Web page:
People are funny. Yes, I know that I am one of those people that often say and do things that are funny, even though I didn’t intend for them to be. We like to have the best seats, to have recognition and to be given honor. In church it is pretty common to hear a discussion about who was up front during a church gathering. We put lots of weight on being up front or having others that are my age group, sex or race up front so that they have recognition as important.

This reminds me of Jesus in Luke 14:7-11. “When he noticed how the guests picked the places of honor at the table, he told them this parable: When someone invites you to a wedding feast, do not take the places of honor, for a person more distinguished than you may have been invited. If so, the host who invited both of you will come and say to you, ‘Give this person your seat.’ Then, humiliated, you will have to take the least important place. But when you are invited, take the lowest place, so that when your host comes, he will say to you, ‘Friend, move up to a better place.’ Then you will be honored in the presence of all the other guests. For all those who exalt themselves will be humbled, and those who humble themselves will be exalted.”

Why is it so hard for us to step down and so easy to step up in life? Some time ago I read the story of when churches in Tennessee decided to rent the Grand Ole Opry House to have a series of meetings. It was to be a joint effort of many churches and was to be a huge effort to reach people in the Tennessee area. There was a lot of discussion about who would be invited to speak at the events. Several good people and great preachers were considered. But they finally chose N.B. Hardeman to be the speaker. Some in the group that made the decision were concerned about some well known brother in the Nashville area that he would be offended since they chose Hardeman instead of him. A group of them went to see him and explain why they had made the choice they did and were surprised at his response. He told them that he was ready to serve in any way, including being the janitor for the event to see it take place. He just wanted to make certain it happened and people had the chance to hear the good news of Jesus. I want to have that spirit all the time. I wish I could remember who the person was that said it. He is my hero even though I don’t remember his name.

In Acts 13 the church in Antioch had several strong leaders and great prophets working with them. As these men were gathered in prayer and fasting the Holy Spirit told them to separate Barnabas and Saul for the ministry that he had called them to do. Barnabas and Saul set out on their first missionary journey and John Mark, a cousin of Barnabas went along with them to be a helper. They arrived at the Island of Cyprus and traveled through the whole Island preaching Christ. When they arrived in Paphos they met a Jewish sorcerer and false prophet named Bar-Jesus. The Proconsul, a man named Sergius Paulus was an intelligent man and he sent for Barnabas and Saul to come to him and share the message of Jesus. But Elymas the sorcerer (Bar-Jesus) opposed them and tried to turn the Proconsul against them. Suddenly, Paul was filled with the Holy Spirit and looked straight at Elymas and said, “You are a child of the devil and an enemy of everything that is right! You are full of all kinds of deceit and trickery. Will you never stop perverting the right ways of the Lord? Now the hand of the Lord is aginst you. You are going to be blind for a time, not even able to see the light of the sun.” Immediately a mist and darkness came over him. He had to be led away but the proconsul saw what had happened and believed on the Lord.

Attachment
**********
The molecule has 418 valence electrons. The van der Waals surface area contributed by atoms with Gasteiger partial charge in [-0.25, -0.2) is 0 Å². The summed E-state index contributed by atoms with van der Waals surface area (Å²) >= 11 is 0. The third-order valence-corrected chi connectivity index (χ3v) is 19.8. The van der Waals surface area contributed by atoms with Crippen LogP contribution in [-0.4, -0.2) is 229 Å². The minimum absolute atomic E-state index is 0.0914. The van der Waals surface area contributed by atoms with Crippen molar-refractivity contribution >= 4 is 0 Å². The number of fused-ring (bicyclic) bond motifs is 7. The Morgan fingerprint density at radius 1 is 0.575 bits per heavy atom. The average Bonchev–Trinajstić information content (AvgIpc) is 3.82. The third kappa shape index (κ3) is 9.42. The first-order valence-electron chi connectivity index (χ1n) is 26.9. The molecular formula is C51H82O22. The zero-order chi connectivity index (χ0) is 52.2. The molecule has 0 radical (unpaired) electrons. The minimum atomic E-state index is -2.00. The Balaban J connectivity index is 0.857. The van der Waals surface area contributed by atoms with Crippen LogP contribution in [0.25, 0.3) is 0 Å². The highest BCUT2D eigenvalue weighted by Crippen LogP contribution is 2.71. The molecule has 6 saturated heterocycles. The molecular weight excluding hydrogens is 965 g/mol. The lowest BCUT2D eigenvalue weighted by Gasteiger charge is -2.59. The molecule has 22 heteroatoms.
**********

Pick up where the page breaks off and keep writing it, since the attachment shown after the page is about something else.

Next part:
Suddenly, there was a major change in the missionary team. It had been “Barnabas and Saul” from the time they left Antioch. But from here on it become “Paul and his companions.” Notice in Acts 13:13 what happened when the leadership of the group changed from Barnabas to Paul. John Mark left them and returned to Jerusalem. Barnabas seemed to have handled the change just fine. But his younger cousin couldn’t handle the change. If Barnabas wasn’t the leader he couldn’t do it. He just couldn’t handle the scene of Paul as leader and Barnabas and him being his companions. Later in Acts 15 Barnabas attempts to get Paul to accept Mark back as a helper. Paul couldn’t handle the thought. Their disagreement become so strong that they parted ways and Paul took Silas as his new companion and Barnabas and Mark set out as a new missionary team.

Interestingly, God used the separation or division between Barnabas and Paul to create a new missionary team and thus multiply their ability to reach people for Him. But this event demonstrates the fact that people haven’t changed a whole lot since that time. It isn’t just that we want the best seats for ourselves, but we want them for the ones we identify with. Wouldn’t it be great if we could actually believe what Jesus said on this whole thing? “Not so with you. Instead, whoever wants to become great among you must be your servant, and whoever wants to be first must be slave of all. For even the Son of Man did not come to be served, but to serve, and to give his life as a ransom for man” (Mark 10:43-45).

I wonder if there could be some way in the church gatherings to eliminate the “Up Front” so that everyone is simply part of the assembly. Our whole goal is to elevate Jesus Christ and make ourselves his servants. Remember Jesus said, “And I, if I am lifted up, will draw all people to me.”

About leoninlittlerock

Preaching minister for Central church of Christ in Little Rock. Author of over 20 books including: When a Loved one Dies, Spiritual Development, Skid Marks on the Family Drive, Challenges in the church, To Know Christ and A Drink of Living Water.
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